I guess at the heart of the matter, people want to know how different two ovens, which are designed to cook pizza in a relatively similar manner could really be so different. The fact is, that, they are. The process to get your oven to temperature is similar in all respects. Kindling, matches and larger pieces of wood. The process to maintain your oven is also similar: maintain your fire on a particular side of the oven and make room to place your pizza on the other side, and continue to add wood. So, how would you ask, could there be any major difference? A fair question. And in response, I would like to explain my experience with the first oven as well as my experience with the second oven.
Initially, both ovens fire up well. There doesn't seem to be much difference in either of the two ovens when it comes to lighting a fire. And, bringing the ovens to temperature (for cooking) is similar, but with one major difference. The floor on the first oven gets to temperature a lot quicker, and begins to lose temperature at a much more rapid pace. After cooking a couple of 16", the floor temp departs quickly. And compensating by adding more wood in the oven, raises the overall temperature but the floor begins to spike to high. The floor picks up the heat to rapidly and then starts to burn the next couple of pizzas on their bottom. After the dough robs the floor from this heat, it starts to mellow out for another set of pizzas, before dramatically losing its heat again. So to recap:
1) at start up floor is at moderate heat
2) after first set of pizza, the floor begins to lose heat dramatically
3) after more wood is added, the floor jumps to temp that are to high
Conclusion: The floor is not maintaining a relatively consistant temperature. Result, undercooked pizza, or burnt pizza for the majority of sets. A huge juggling match, where you are constantly fighting to get an even keel with temp in oven, and on floor.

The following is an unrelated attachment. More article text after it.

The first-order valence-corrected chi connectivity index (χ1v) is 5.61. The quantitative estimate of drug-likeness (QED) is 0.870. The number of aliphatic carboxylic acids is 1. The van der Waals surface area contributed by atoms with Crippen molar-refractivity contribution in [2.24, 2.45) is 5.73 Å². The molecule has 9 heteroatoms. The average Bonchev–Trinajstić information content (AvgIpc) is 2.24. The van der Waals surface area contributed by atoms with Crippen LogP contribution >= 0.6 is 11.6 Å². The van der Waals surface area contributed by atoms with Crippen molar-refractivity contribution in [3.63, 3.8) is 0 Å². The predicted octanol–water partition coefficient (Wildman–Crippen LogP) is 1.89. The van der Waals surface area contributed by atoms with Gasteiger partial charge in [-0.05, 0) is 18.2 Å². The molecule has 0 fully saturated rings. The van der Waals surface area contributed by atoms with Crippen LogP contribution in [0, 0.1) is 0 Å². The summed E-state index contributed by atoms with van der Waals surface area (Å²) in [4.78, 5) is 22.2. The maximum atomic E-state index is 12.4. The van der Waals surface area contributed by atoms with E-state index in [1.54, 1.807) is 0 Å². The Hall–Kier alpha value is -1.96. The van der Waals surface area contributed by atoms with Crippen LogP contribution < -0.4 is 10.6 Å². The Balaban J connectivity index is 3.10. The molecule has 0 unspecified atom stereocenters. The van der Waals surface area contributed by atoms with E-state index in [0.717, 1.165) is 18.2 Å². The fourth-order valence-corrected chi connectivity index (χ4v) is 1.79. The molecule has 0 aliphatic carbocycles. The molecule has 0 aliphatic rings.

The second oven on the other hand, takes a bit longer to heat up. Maybe 15 or 20 minutes longer. But after the wood is pushed aside, and oven is at temp, the floor miraculously cooks sets of 16" with a dependable cooking time and a longer period between sets. Adding wood doesn't spike the floor as it did in the first oven. Pushing large pieces of wood over the floor in between cooking sets to maintain floor heat can be done as well. But overall, cooking the pizza in the beginning, during a 4 or 6 hour catering/market event, is genuinely an even keel.
This is just my experience, with these two ovens. However, there is more to the story. I have a kitchen with the new oven and did not have a kitchen with the first oven (I had to create a makeshift kitchen on the grass, under the tent). And, as I said in an earlier post, this is not the standard. Nor, will be allowable in the near future (at least not in my area). Health officials are tired dealing with fly by night tent vendors, that are not in compliance with their strict rules and regulations.
As such, I would suggest to anyone who is interested in starting this business, or continuing in this business to ask the difficult questions, and be persistent with determining what exactly you need, in order to start a mobile wood fired business. Or even if you are a pizza hobbyist, looking to tinker around with a mobile oven, be sure to ask lots of questions and find out which oven is going to work best for you. I hope this is helpful.
All the best